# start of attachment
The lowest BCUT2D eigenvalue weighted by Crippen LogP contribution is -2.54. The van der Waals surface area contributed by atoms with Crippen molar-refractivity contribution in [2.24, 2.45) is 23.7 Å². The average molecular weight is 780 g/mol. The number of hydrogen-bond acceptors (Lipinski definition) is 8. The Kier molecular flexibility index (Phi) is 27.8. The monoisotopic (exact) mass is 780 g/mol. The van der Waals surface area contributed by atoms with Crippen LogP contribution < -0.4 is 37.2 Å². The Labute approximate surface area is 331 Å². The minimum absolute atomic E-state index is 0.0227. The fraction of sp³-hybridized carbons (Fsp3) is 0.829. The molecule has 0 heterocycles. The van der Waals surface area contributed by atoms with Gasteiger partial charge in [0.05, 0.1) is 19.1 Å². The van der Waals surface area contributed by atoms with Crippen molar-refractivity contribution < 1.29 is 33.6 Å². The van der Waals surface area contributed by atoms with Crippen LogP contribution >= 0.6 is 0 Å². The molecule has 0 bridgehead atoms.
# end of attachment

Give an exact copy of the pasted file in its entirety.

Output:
The lowest BCUT2D eigenvalue weighted by Crippen LogP contribution is -2.54. The van der Waals surface area contributed by atoms with Crippen molar-refractivity contribution in [2.24, 2.45) is 23.7 Å². The average molecular weight is 780 g/mol. The number of hydrogen-bond acceptors (Lipinski definition) is 8. The Kier molecular flexibility index (Phi) is 27.8. The monoisotopic (exact) mass is 780 g/mol. The van der Waals surface area contributed by atoms with Crippen LogP contribution < -0.4 is 37.2 Å². The Labute approximate surface area is 331 Å². The minimum absolute atomic E-state index is 0.0227. The fraction of sp³-hybridized carbons (Fsp3) is 0.829. The molecule has 0 heterocycles. The van der Waals surface area contributed by atoms with Gasteiger partial charge in [0.05, 0.1) is 19.1 Å². The van der Waals surface area contributed by atoms with Crippen molar-refractivity contribution < 1.29 is 33.6 Å². The van der Waals surface area contributed by atoms with Crippen LogP contribution >= 0.6 is 0 Å². The molecule has 0 bridgehead atoms.